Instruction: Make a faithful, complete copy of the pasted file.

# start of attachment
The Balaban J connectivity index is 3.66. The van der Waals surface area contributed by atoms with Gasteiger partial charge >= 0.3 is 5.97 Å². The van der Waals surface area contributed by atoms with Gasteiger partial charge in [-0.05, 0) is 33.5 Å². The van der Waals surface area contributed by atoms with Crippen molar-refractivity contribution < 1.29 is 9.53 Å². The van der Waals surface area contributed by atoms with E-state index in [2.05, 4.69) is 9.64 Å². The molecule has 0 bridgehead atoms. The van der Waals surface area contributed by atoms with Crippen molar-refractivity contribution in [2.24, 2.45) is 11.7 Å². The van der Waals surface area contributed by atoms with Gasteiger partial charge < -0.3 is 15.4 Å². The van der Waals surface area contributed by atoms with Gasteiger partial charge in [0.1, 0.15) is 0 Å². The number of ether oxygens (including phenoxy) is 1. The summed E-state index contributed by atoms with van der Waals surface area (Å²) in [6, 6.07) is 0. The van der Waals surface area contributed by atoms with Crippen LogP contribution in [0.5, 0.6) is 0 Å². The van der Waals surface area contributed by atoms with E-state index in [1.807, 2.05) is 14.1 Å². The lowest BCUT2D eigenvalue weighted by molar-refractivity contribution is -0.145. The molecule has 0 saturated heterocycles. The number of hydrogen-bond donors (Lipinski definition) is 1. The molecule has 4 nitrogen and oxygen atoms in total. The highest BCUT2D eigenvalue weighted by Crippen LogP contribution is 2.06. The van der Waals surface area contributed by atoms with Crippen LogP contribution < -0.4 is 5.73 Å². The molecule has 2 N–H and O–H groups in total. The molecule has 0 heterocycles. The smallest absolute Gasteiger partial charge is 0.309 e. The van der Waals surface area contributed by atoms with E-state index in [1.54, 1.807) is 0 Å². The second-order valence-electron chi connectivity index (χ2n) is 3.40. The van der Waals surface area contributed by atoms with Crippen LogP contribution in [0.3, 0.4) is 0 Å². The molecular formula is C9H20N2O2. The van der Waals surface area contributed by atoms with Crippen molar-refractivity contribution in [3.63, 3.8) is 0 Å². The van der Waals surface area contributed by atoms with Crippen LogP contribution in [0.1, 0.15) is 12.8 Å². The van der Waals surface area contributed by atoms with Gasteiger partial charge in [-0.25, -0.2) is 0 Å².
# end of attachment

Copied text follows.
The Balaban J connectivity index is 3.66. The van der Waals surface area contributed by atoms with Gasteiger partial charge >= 0.3 is 5.97 Å². The van der Waals surface area contributed by atoms with Gasteiger partial charge in [-0.05, 0) is 33.5 Å². The van der Waals surface area contributed by atoms with Crippen molar-refractivity contribution < 1.29 is 9.53 Å². The van der Waals surface area contributed by atoms with E-state index in [2.05, 4.69) is 9.64 Å². The molecule has 0 bridgehead atoms. The van der Waals surface area contributed by atoms with Crippen molar-refractivity contribution in [2.24, 2.45) is 11.7 Å². The van der Waals surface area contributed by atoms with Gasteiger partial charge < -0.3 is 15.4 Å². The van der Waals surface area contributed by atoms with Gasteiger partial charge in [0.1, 0.15) is 0 Å². The number of ether oxygens (including phenoxy) is 1. The summed E-state index contributed by atoms with van der Waals surface area (Å²) in [6, 6.07) is 0. The van der Waals surface area contributed by atoms with Crippen LogP contribution in [0.5, 0.6) is 0 Å². The van der Waals surface area contributed by atoms with E-state index in [1.807, 2.05) is 14.1 Å². The lowest BCUT2D eigenvalue weighted by molar-refractivity contribution is -0.145. The molecule has 0 saturated heterocycles. The number of hydrogen-bond donors (Lipinski definition) is 1. The molecule has 4 nitrogen and oxygen atoms in total. The highest BCUT2D eigenvalue weighted by Crippen LogP contribution is 2.06. The van der Waals surface area contributed by atoms with Crippen LogP contribution < -0.4 is 5.73 Å². The molecule has 2 N–H and O–H groups in total. The molecule has 0 heterocycles. The smallest absolute Gasteiger partial charge is 0.309 e. The van der Waals surface area contributed by atoms with E-state index in [1.54, 1.807) is 0 Å². The second-order valence-electron chi connectivity index (χ2n) is 3.40. The van der Waals surface area contributed by atoms with Crippen LogP contribution in [0.3, 0.4) is 0 Å². The molecular formula is C9H20N2O2. The van der Waals surface area contributed by atoms with Crippen molar-refractivity contribution in [3.63, 3.8) is 0 Å². The van der Waals surface area contributed by atoms with Crippen LogP contribution in [0.1, 0.15) is 12.8 Å². The van der Waals surface area contributed by atoms with Gasteiger partial charge in [-0.25, -0.2) is 0 Å².